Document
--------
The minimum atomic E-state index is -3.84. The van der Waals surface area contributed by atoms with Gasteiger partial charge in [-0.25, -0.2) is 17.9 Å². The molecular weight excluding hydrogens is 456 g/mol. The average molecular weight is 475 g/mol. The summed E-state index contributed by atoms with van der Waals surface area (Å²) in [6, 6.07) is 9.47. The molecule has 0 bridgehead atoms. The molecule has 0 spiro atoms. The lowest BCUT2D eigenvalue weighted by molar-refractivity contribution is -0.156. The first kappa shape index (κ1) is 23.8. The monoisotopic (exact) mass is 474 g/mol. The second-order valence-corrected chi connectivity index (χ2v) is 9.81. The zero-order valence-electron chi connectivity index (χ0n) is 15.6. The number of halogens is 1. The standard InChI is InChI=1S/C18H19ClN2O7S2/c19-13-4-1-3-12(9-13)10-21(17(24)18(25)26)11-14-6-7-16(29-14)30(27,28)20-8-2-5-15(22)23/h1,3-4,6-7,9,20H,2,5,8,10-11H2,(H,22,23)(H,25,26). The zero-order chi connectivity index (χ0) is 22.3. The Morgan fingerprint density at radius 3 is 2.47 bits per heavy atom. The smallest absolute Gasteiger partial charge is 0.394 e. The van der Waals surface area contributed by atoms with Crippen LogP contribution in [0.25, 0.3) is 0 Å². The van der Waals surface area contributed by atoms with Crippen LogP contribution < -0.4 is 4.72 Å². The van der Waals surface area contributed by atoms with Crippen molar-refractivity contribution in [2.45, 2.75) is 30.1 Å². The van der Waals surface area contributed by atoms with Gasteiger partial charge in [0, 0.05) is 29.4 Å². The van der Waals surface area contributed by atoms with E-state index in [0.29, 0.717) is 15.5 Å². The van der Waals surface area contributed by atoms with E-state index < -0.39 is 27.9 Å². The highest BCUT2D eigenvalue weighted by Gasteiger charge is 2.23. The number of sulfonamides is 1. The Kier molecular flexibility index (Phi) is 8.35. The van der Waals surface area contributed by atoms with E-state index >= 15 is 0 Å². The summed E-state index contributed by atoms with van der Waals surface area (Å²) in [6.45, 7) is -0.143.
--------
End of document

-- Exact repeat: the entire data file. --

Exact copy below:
The minimum atomic E-state index is -3.84. The van der Waals surface area contributed by atoms with Gasteiger partial charge in [-0.25, -0.2) is 17.9 Å². The molecular weight excluding hydrogens is 456 g/mol. The average molecular weight is 475 g/mol. The summed E-state index contributed by atoms with van der Waals surface area (Å²) in [6, 6.07) is 9.47. The molecule has 0 bridgehead atoms. The molecule has 0 spiro atoms. The lowest BCUT2D eigenvalue weighted by molar-refractivity contribution is -0.156. The first kappa shape index (κ1) is 23.8. The monoisotopic (exact) mass is 474 g/mol. The second-order valence-corrected chi connectivity index (χ2v) is 9.81. The zero-order valence-electron chi connectivity index (χ0n) is 15.6. The number of halogens is 1. The standard InChI is InChI=1S/C18H19ClN2O7S2/c19-13-4-1-3-12(9-13)10-21(17(24)18(25)26)11-14-6-7-16(29-14)30(27,28)20-8-2-5-15(22)23/h1,3-4,6-7,9,20H,2,5,8,10-11H2,(H,22,23)(H,25,26). The zero-order chi connectivity index (χ0) is 22.3. The Morgan fingerprint density at radius 3 is 2.47 bits per heavy atom. The smallest absolute Gasteiger partial charge is 0.394 e. The van der Waals surface area contributed by atoms with Crippen LogP contribution in [0.25, 0.3) is 0 Å². The van der Waals surface area contributed by atoms with Crippen LogP contribution < -0.4 is 4.72 Å². The van der Waals surface area contributed by atoms with Crippen molar-refractivity contribution in [2.45, 2.75) is 30.1 Å². The van der Waals surface area contributed by atoms with Gasteiger partial charge in [0, 0.05) is 29.4 Å². The van der Waals surface area contributed by atoms with E-state index in [0.29, 0.717) is 15.5 Å². The van der Waals surface area contributed by atoms with E-state index < -0.39 is 27.9 Å². The highest BCUT2D eigenvalue weighted by Gasteiger charge is 2.23. The number of sulfonamides is 1. The Kier molecular flexibility index (Phi) is 8.35. The van der Waals surface area contributed by atoms with E-state index >= 15 is 0 Å². The summed E-state index contributed by atoms with van der Waals surface area (Å²) in [6.45, 7) is -0.143.